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Court hailed for historic TPI verdict

THE landmark ruling in the Thai Petrochemical Industry Plc (TPI) case has created a new legal dimension for the Thai judicial system, which is capable of handling a technically very complicated and sophisticated bankruptcy procedure, Visit Visitsora-ath, the director of the Legal and Execution Department said yesterday.

"The deliberation of the TPI case creates a new dimension for the Thai court system. For the court has not only taken a look at the cashflow and the balance sheet of the company, it has also taken into account the structure or the nature of the business as an ongoing concern," he said.

"This is a totally new experience. But the court has proved that it has the competence to handle the case of this scale."

A British-educated expert of the Thai bankruptcy system, Visit sought to quash doubts that the court might not be sophisticated enough to handle the US$3.5 billion bankruptcy case, which had become a centre of focus over the past several months.

Yesterday the Central Bankruptcy Court handed down a decisive verdict in favour of the creditors, ruling that TPI was insolvent. But the court deferred the decision on who should act as planner of TPI's rehabilitation over the next two months.

Visit said the presiding judges, in deliberating the historic case, took a look at TPI's cashflow and the potential asset disposal to see whether the company was insolvent or not. This was what the lawyers on the creditors' side had been trying to contend in the court over the definition of "insolvency". They said the company had "excess debt" which could not be serviced by cashflow and the potential asset disposal.

Lawyers for TPI put forward their argument that the company was not insolvent because it had more assets than its liabilities.

Asked whether the present bankruptcy framework is adequate to handle corporate debt-restructuring, Visit said the law that has been put in place over the past eight months should provide justice to all parties.

Kitipong Urapeepatanapong, partner at law firm Baker and McKenzie, said the ruling in favour of the creditors' plan to restructure TPI's debt would boost international confidence in the Thai legal system.

Based on this ruling, creditors will not have to worry about the credibility of Thai bankruptcy law, as was the case when TPI tried to challenge the definition of insolvency by claiming to have more assets than liabilities, despite the fact that it was unable to service the debt for two years.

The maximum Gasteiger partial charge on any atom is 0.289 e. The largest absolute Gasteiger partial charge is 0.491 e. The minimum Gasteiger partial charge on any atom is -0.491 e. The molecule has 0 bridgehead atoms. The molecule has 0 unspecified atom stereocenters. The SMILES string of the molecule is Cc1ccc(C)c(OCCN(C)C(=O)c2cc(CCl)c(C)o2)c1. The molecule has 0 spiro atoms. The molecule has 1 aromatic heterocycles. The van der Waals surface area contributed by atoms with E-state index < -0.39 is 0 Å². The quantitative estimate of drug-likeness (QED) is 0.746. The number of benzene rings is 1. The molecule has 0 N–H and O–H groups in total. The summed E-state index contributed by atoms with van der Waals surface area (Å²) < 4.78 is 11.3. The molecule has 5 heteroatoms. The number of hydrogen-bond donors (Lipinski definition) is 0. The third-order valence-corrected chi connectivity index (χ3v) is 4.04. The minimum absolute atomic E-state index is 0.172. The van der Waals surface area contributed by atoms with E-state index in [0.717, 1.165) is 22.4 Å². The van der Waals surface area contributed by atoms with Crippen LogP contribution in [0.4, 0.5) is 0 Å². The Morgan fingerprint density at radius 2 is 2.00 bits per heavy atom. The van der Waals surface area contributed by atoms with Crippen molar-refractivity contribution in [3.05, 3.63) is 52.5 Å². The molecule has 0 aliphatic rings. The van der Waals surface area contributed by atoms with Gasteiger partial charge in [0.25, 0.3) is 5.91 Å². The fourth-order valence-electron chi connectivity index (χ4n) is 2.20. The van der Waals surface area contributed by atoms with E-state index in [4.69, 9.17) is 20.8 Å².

However, the government should still consider amending the law to clearly define the insolvency status, based on inability to service debts.

He said the ruling will close some loopholes abused by debtors in delaying debt restructuring.

Under the current bankruptcy law, insolvency is defined as having liabilities greater than assets.

Donaldson Hartman, deputy head of the regional financial institutions research at Salomon Smith Barney, also expressed confidence in the Thai bankruptcy system, arguing that the best way to judge the efficacy of the laws is to look at the extent to which the banks are willing to use the rules.

"Looking back, most banks were quite unwilling to initiate cases against their borrowers. In fact, bankruptcy cases could be counted on one hand," he said. "But now you can see that they have initiated cases against the borrowers. For instance, last year banks like SCB [Siam Commercial Bank] brought about 20,000 cases. Bank of Ayudhya almost 7,000 with 25,000 more planned for this year. And Thai Military Bank brought cases worth Bt57 billion."

He added that medium-size banks have reported the same thing, which is unprecedented. "Even the FIDF [Financial Institutions Development Fund] is turning over cases en masse to the office of the prosecutor general to collect on promissory notes in default, which were taken over from the 56 closed finance companies," he said.

The dramatic increase in cases clearly indicates that these institutions are not as afraid to use the new law or the court procedures currently in place.

In the Salomon Smith Barney report published on March 6, Hartman said the company expects more creditors and debtors to resort to bankruptcy court in the coming months in the wake of several major restructuring cases being settled promptly late last year.

"Currently there are 28 cases where the bankruptcy court has ordered the business reorganisation process to start. Of these, nine businesses have already won approval for their reorganisation plans, although in seven of them, approval was based on the old one-group voting rule," the report said.

"The speedier process under the new amended law appears to have significantly altered creditors' fears about lengthy bankruptcy and rehabilitation procedures," the report said.

"We also expect debtors' doubts over the court's harsher measures to evaporate once they understand more about the law as well as the benefit of the rehabilitation process. Debtors are likely to be more willing to file for bankruptcy to be removed from non-performing loan status so they can resume operations and make the most of the economic recovery."





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